FEARS thousands of unexpected new homes could be dumped on Stratford’s doorstep are unfounded say council chiefs.
In October last year, Lib Dem councillor Peter Moorse raised concerns in The Observer that the district might need to take a share of neighbouring Birmingham City Council’s housing requirement owing to a shortfall in around 33,000 homes.
But a report, which forms part of Stratford District Council’s response to a public consultation period on the ‘soundness’ of its own proposed Core Strategy, states there is “no evidence” to suggest this.
The report – prepared by council officials – will be discussed by members of Stratford District Council’s Cabinet at its meeting on Monday (September 8) as the authority prepares to submit its proposed Core Strategy.
The document, which identifies the broad locations, scale and type of development that will take place in the district until 2031, proposes around 10,800 homes be built – including controversial plans for 3,000 homes at Gaydon and Lighthorne Health.
But with Birmingham having struggled to find sufficient land for its own development, Stratford was mooted as a possible solution.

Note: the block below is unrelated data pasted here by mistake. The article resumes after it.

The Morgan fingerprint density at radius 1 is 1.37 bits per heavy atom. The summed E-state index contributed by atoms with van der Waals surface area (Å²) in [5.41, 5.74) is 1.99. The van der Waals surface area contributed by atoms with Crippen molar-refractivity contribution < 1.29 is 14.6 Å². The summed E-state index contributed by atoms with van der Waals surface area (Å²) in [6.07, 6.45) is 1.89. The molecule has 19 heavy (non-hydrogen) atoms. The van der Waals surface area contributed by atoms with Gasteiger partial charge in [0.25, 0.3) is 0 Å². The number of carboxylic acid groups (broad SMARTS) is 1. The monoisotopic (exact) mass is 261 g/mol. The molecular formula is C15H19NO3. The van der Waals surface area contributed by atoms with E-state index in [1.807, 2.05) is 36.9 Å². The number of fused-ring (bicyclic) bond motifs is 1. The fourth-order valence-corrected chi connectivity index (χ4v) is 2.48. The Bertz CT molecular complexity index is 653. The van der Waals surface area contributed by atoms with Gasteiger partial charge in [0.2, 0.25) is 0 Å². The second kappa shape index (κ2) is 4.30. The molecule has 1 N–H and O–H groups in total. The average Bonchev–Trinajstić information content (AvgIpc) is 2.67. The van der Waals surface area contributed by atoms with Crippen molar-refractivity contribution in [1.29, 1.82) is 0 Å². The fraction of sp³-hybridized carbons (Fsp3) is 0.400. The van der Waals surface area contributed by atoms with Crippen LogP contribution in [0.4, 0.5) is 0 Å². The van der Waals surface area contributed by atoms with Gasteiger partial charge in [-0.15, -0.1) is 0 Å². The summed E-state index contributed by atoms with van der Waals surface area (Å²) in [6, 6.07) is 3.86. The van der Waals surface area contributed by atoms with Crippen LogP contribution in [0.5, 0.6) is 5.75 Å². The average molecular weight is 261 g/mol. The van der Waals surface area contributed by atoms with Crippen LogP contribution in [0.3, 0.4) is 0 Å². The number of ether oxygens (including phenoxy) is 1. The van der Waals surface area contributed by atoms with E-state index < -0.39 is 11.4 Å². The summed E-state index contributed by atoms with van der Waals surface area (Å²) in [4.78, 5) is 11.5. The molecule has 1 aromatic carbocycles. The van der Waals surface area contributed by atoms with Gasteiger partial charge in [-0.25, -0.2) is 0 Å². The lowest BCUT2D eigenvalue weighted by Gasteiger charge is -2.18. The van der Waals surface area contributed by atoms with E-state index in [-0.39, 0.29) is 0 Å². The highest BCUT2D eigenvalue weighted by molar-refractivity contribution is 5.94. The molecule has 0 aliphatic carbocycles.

However council officials say this is not the case.
In the report it states: “There is currently no evidence to suggest that housing need arising from outside the district should be met within the district.
“Immediately adjoining councils are maintaining the position their own plans will provide fully for the housing need.”
It dismisses suggestions Stratford district will need to accommodate housing growth from either Birmingham or Coventry as “conjecture” and adds: “A commitment to accommodate additional development at this point would be premature. To delay this plan further and wait to see how matters elsewhere unfurl would be inappropriate.”
Preparing the Core Strategy has been a major undertaking for the council and the document has been developed through multiple consultation phases including a final period, where interested parties could comment on the ‘soundness’ of the document.
It is hoped the council will soon be able to submit its proposed Core Strategy, which will then be publicly examined by the Government’s independent inspector before a recommendation is made on whether it can be adopted.
The latest report and the Cabinet’s recommendations will be further considered at a Full Council meeting on September 15.